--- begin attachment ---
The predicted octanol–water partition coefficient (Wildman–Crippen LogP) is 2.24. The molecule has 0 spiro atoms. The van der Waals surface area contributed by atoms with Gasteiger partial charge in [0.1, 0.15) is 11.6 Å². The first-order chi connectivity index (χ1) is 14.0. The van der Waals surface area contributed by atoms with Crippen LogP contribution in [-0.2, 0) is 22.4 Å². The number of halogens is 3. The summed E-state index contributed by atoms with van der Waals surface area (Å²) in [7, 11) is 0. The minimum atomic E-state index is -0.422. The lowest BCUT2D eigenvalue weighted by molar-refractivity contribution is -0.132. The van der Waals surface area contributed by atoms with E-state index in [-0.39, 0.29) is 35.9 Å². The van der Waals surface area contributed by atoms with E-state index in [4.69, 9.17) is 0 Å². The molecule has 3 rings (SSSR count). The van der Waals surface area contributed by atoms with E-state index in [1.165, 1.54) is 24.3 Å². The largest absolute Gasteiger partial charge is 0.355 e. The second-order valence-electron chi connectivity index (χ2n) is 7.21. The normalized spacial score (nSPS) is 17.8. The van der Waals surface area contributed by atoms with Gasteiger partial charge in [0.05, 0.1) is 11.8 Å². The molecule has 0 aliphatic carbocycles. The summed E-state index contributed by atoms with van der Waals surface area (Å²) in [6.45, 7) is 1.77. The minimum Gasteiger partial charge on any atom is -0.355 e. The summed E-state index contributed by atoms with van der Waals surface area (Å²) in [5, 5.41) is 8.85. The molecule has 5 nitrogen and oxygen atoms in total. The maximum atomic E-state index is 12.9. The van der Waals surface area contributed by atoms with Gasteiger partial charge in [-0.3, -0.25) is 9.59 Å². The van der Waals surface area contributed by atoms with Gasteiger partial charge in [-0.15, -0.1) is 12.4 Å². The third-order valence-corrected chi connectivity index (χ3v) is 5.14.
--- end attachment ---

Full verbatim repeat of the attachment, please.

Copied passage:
The predicted octanol–water partition coefficient (Wildman–Crippen LogP) is 2.24. The molecule has 0 spiro atoms. The van der Waals surface area contributed by atoms with Gasteiger partial charge in [0.1, 0.15) is 11.6 Å². The first-order chi connectivity index (χ1) is 14.0. The van der Waals surface area contributed by atoms with Crippen LogP contribution in [-0.2, 0) is 22.4 Å². The number of halogens is 3. The summed E-state index contributed by atoms with van der Waals surface area (Å²) in [7, 11) is 0. The minimum atomic E-state index is -0.422. The lowest BCUT2D eigenvalue weighted by molar-refractivity contribution is -0.132. The van der Waals surface area contributed by atoms with E-state index in [-0.39, 0.29) is 35.9 Å². The van der Waals surface area contributed by atoms with E-state index in [4.69, 9.17) is 0 Å². The molecule has 3 rings (SSSR count). The van der Waals surface area contributed by atoms with E-state index in [1.165, 1.54) is 24.3 Å². The largest absolute Gasteiger partial charge is 0.355 e. The second-order valence-electron chi connectivity index (χ2n) is 7.21. The normalized spacial score (nSPS) is 17.8. The van der Waals surface area contributed by atoms with Gasteiger partial charge in [0.05, 0.1) is 11.8 Å². The molecule has 0 aliphatic carbocycles. The summed E-state index contributed by atoms with van der Waals surface area (Å²) in [6.45, 7) is 1.77. The minimum Gasteiger partial charge on any atom is -0.355 e. The summed E-state index contributed by atoms with van der Waals surface area (Å²) in [5, 5.41) is 8.85. The molecule has 5 nitrogen and oxygen atoms in total. The maximum atomic E-state index is 12.9. The van der Waals surface area contributed by atoms with Gasteiger partial charge in [-0.3, -0.25) is 9.59 Å². The van der Waals surface area contributed by atoms with Gasteiger partial charge in [-0.15, -0.1) is 12.4 Å². The third-order valence-corrected chi connectivity index (χ3v) is 5.14.